2015/09/30 Presented our IoTPOT work at IoT Security Forum 2015 (in Japanese)2015:09:30:00:00:00
2015/06/25 Our IoTPOT paper is accepted for USENIX WOOT 2015!2015:06:25:00:00:00
2015/06/17 Increasing number of IoT devices visiting to IoTPOT2015:06:17:00:00:00
2015/06/16 Updates of Available Dataset [Table -1 Malware binaries]2015:06:16:00:00:00
2015/06/16 IoTPOT captures new binaries of ZORRO family !2015:06:16:00:00:00
2015/06/16 IoTPOT captures new binaries of Bashlite family2015:06:16:00:00:00
2015/06/08 IoTPOT Captures New Malware2015:06:01:16:00:00
2015/06/08 Increasing Number of Captured Malware By IoTPOT2015:06:01:16:00:00
2015/06/08 Variety of IoT devices visit IoTPOT2015:06:01:16:00:00

Contents

  1. Research Description
  2. Available Datasets

Research Description

Please note that the following research description is from our preliminary results presented at USENIX WOOT2015. IoTPOT now emulates not only telnet but also other vulnerable services including those of specific devices with distributed proxy sensors in several countries. We have much more malware samples and have observed diverse behavior of IoT malware, such as click fraud and stealing credentials for pay-per-views. For more information, please also check our news articles. Also, if you are interested in our dataset and/or running our proxy sensor, please see here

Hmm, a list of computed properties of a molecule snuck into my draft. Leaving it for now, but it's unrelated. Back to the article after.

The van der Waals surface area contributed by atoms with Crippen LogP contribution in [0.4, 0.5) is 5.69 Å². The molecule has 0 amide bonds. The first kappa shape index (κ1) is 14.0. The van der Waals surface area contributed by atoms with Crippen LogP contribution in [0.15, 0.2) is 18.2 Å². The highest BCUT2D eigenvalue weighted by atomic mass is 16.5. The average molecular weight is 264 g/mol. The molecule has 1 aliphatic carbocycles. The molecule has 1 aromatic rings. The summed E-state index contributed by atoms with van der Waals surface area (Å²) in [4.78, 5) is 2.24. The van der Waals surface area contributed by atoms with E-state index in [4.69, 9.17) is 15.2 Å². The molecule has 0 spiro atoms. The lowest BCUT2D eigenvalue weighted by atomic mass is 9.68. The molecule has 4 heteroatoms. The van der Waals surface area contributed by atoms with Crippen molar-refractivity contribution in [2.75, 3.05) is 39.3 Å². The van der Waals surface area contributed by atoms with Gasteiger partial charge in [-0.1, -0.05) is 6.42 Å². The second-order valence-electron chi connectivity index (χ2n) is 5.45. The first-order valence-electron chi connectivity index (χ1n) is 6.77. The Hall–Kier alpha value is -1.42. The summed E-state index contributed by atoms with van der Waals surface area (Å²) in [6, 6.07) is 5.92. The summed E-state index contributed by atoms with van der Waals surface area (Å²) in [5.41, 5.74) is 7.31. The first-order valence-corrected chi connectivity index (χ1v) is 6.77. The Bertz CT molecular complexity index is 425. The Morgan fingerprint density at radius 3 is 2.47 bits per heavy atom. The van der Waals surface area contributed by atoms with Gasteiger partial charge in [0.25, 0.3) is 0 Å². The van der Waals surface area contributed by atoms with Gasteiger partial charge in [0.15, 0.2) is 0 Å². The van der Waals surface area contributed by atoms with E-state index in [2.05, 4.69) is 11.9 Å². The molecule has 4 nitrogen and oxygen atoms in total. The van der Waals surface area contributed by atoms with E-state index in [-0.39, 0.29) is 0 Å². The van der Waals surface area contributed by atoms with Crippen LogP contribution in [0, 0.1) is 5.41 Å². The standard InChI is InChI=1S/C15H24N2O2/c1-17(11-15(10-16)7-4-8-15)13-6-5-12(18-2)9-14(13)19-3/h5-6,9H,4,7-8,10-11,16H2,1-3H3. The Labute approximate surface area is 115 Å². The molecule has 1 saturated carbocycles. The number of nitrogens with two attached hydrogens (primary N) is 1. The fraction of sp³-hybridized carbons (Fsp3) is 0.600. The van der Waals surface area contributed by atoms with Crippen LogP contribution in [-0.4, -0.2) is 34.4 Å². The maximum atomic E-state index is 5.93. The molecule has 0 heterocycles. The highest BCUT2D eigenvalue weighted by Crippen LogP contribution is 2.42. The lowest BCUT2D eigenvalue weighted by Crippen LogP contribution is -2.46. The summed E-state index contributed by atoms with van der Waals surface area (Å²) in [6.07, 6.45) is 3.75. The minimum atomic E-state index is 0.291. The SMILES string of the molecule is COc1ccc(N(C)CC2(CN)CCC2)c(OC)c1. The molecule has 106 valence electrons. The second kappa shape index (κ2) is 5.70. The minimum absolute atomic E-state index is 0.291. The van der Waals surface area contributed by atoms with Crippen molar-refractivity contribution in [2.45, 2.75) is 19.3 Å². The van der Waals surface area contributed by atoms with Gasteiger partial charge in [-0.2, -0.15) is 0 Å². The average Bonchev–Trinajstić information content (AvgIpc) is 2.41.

We analyze the increasing threats against IoT devices. We first analyze Telnet-based scans in darknet, revealing that attacks on Telnet have rocketed since 2014. Moreover, by grabbing Telnet banners and web contents of the attackers, we confirm that the majority of attacks indeed stem from IoT devices.